much easier if you have the information sooner.

    The companies almost certainly already know the method they will
    use. If you are important to them, they will post that on their
    investor relations website within a few days after the spinoff is
    complete. Most companies wait a week or more. Some might take a
    month, or you might have to find the form 8937 on EDGAR.
    Considering how easy it is to post the information, it is sad that
    more companies don't care to make things easier sooner.

  • I did a search for Ventas 8939. This found a PDF on the website. I wish I could just give you the URL, but bottom line is they did basis allocation of 12.95% to CCP based on Aug 18 NYSE closing prices.

    I have been waiting for that. I did not find it on the investor relations part of the website.

  • Reply to

    new ccp shares

    by margincallman Aug 23, 2015 12:20 PM
    rudfox rudfox Aug 24, 2015 12:29 PM Flag

    You will get paid for the fractional shares. Watch your broker account for a "CIL" or "Cash In Lieu" transaction. It should be dated Aug 21 or Aug 24.

  • Reply to

    Cost basis

    by jwood451 Aug 18, 2015 9:38 AM
    rudfox rudfox Aug 20, 2015 12:59 PM Flag

    At some point the company will file Form 8937 with the IRS. This will
    contain basis allocation information.

    There are several ways that basis can be allocated. There is no
    dominant choice that the companies make. You can use a different
    method than your broker does, but then when you sell you will have
    to enter more figures to show the difference in reporting. It is
    easier if you use the method that your broker uses. I expect most
    people don't track their basis themselves now, but many of us do.
    I presume, but I am not sure, that the broker will use the method
    that the company used. If you use personal finance software, it is
    much easier if you have the information sooner.

    The companies almost certainly already know the method they will
    use. If you are important to them, they will post that on their
    investor relations website within a few days after the spinoff is
    complete. Most companies wait a week or more. Some might take a
    month, or you might have to find the form 8937 on EDGAR.
    Considering how easy it is to post the information, it is sad that
    more companies don't care to make things easier sooner.

  • rudfox by rudfox Aug 12, 2015 12:47 PM Flag

    Is there an advantage to accepting the tender offer vs waiting for the default?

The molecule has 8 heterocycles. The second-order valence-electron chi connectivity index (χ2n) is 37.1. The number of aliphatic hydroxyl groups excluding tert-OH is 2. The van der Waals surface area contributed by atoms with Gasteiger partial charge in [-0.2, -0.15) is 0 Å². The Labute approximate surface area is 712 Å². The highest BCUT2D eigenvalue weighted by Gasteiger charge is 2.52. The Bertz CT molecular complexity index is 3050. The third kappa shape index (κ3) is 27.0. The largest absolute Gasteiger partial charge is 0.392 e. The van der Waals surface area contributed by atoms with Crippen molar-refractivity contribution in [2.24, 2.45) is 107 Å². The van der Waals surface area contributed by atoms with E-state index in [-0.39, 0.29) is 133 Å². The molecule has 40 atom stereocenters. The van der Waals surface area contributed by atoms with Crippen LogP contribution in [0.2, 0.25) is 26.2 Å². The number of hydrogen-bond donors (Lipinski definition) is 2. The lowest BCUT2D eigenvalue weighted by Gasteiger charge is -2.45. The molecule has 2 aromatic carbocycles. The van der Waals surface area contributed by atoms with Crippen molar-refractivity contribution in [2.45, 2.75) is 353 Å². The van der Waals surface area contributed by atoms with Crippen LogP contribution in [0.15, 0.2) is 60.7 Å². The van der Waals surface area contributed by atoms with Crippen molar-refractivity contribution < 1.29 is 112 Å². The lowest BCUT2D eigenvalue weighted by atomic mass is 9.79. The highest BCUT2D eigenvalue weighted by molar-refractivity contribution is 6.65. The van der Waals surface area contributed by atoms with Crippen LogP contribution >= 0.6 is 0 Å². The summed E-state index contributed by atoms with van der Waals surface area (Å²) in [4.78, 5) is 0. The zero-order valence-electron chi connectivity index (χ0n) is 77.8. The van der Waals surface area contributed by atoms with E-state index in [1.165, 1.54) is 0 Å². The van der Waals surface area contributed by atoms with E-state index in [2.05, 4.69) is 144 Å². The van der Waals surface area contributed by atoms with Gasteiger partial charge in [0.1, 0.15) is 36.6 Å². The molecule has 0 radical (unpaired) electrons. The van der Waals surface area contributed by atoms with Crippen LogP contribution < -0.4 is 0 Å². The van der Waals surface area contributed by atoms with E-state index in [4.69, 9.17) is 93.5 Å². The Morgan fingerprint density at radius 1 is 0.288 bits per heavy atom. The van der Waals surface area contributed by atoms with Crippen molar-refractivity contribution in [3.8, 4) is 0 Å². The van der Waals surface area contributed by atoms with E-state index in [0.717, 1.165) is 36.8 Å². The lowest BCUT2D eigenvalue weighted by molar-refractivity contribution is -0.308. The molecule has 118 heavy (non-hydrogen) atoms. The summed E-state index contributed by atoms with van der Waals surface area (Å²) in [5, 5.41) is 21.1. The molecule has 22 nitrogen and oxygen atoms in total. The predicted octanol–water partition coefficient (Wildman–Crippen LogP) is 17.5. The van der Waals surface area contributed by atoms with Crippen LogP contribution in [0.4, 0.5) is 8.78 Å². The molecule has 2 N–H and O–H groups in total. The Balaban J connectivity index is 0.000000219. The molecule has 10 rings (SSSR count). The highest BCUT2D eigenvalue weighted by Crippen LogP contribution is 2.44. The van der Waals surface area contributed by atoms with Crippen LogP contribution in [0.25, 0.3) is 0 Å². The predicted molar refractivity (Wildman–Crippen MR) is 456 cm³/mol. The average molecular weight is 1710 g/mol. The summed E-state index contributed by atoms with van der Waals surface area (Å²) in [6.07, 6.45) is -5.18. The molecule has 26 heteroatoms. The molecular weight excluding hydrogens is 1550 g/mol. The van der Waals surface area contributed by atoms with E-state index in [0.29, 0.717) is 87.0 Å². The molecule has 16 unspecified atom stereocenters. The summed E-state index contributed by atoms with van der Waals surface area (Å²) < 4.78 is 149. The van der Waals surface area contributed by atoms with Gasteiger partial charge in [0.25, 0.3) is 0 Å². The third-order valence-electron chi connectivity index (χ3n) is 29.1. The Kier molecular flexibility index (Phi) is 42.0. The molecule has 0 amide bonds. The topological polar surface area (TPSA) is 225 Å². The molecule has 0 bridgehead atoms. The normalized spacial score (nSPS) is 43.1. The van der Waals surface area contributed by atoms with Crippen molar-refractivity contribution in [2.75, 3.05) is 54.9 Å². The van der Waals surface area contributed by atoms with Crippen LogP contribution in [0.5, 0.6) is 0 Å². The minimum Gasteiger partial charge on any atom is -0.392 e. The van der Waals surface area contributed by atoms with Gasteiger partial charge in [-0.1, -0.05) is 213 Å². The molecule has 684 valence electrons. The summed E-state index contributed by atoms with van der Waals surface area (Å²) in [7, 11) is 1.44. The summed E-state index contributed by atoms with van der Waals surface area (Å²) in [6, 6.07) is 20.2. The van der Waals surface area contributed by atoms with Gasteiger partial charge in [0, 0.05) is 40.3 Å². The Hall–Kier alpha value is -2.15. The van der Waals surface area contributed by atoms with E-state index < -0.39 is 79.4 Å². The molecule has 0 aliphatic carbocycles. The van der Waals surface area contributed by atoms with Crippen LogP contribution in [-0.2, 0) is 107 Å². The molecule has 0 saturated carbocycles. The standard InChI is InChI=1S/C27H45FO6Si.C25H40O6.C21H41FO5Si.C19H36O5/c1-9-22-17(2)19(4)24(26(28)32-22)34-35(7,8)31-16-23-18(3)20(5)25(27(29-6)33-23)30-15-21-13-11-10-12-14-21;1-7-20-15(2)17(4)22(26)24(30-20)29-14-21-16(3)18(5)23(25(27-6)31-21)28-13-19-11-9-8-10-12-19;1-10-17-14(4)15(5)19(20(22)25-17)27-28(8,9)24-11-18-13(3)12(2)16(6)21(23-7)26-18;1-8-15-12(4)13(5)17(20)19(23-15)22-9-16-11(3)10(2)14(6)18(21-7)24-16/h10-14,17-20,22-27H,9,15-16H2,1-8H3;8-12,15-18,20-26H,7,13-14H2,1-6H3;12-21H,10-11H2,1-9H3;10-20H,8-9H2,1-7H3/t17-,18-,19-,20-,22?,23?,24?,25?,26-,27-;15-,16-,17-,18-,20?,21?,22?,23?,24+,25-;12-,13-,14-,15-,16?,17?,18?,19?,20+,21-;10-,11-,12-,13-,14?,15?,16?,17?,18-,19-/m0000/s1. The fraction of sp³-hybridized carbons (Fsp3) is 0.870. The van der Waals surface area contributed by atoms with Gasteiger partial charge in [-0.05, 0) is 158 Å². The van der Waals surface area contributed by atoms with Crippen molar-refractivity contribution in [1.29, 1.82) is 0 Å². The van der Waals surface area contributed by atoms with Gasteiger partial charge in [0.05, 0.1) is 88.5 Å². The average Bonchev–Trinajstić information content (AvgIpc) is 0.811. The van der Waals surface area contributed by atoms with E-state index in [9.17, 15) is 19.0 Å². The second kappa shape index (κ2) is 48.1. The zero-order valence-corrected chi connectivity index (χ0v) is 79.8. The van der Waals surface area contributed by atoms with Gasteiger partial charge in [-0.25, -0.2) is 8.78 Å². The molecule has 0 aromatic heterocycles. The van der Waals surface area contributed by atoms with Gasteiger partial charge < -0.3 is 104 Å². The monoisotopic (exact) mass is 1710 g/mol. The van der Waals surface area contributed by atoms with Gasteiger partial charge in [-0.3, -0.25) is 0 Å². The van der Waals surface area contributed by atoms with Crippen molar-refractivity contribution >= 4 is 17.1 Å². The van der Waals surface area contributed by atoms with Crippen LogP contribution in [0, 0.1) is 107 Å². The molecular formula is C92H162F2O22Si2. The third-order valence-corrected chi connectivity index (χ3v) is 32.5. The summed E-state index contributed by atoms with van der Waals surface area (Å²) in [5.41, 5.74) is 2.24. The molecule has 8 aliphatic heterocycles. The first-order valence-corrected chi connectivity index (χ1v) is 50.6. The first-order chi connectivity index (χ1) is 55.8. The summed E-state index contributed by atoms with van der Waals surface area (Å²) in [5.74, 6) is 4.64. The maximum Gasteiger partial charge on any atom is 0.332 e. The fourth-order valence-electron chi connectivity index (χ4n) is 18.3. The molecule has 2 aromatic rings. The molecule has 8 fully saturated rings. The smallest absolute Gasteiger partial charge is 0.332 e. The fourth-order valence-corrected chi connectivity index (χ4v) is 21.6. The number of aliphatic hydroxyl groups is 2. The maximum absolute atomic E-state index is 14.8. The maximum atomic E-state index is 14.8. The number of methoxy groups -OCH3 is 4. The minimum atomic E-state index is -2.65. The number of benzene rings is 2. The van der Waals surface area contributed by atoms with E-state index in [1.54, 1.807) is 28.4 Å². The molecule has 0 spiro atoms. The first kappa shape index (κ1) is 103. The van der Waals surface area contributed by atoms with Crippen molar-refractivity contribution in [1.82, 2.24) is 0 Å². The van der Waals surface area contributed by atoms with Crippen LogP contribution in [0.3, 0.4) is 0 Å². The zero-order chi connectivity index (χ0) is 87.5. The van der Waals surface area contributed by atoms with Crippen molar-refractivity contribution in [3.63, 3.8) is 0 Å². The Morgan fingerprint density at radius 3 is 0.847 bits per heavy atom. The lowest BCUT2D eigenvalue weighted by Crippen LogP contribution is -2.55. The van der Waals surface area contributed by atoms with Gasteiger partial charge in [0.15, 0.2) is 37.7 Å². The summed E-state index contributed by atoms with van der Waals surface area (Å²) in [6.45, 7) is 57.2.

• Reply to

    Cost Basis

    by janek805 Jul 19, 2015 5:26 PM
    rudfox rudfox Jul 25, 2015 9:59 AM Flag

    Now on Ebayinc inv site, 39.2706% of tax basis goes with EBAY and 60.7294% to PYPL.

  • 39.2706% of and 60.7294% between the two shareshttp://finance.yahoo.com/mb/forumview/?&v=m&bn=e1394825-b7c9-4453-9e19-b5707f0f9350#

  • Reply to

    Cost Basis

    by metropolitannb Jul 21, 2015 10:55 AM
    rudfox rudfox Jul 25, 2015 9:50 AM Flag

    I am pleased to see that there is a "Jul 24, 2015 Form 8937 - Stock Cost Basis Allocation" form on the Ebayinc investor's website.

    Bottom line is that their "example" allocates 60.7294% of the basis to PYPL. It is usually best to follow their example for the small shareholder. They used the NYSE opens on July 20.

  • Reply to

    call options will reflect the split?

    by lucky_lenny_1964 Jul 22, 2015 11:04 PM
    rudfox rudfox Jul 25, 2015 9:11 AM Flag

    I would expect existing contracts to continue until expiration, but instead of just being for 100 EBAY, they would be for a basket of 100 EBAY plus 100 PYPL.

  • Reply to

    Cost Basis

    by janek805 Jul 19, 2015 5:26 PM
    rudfox rudfox Jul 24, 2015 11:39 PM Flag

    They knew how they would allocate the basis in their example within a couple of days of the stocks trading independently for real. Eventually they will post a document with an "example" of allocating basis, and most people will follow that method. That is because the brokers will use that method eventually if you ever sell.

    It is a measure of how important the smaller shareholders are to the two companies in how long they take to get around to that.

    Some will wonder why people care if they are not going to sell right away. Many people use personal financial software, such as Quicken, that needs this info to enter the spin-off transactions properly.

  • Dupont has posted an "example" basis calculation in the investor relations site. This is very probably going to match what your broker uses to track basis and to report to the IRS if you sell. Surprisingly, the "example" uses the average of the high-low on the *second* day of trading. Bottom line:94.915% to DuPont shares and 5.085% Chemours.

  • DD spun off 0.2 shares of CC for each DD on July 1. If the basis is allocated by the ratio of the closes, the new basis of DD is 94.898968% of the former basis. Fidelity seems to be using that method for now.

    If the method is the ratio of the highs and lows (commonly used for many spinoffs), DD keeps 95.168217% of the former basis. You get to choose the method that you use, but matching what the broker reports is the simplest in the long run.

    The DD website is silent on the basis allocation so far.

FNF
31.90+0.16(+0.50%)Apr 29 4:02 PMEDT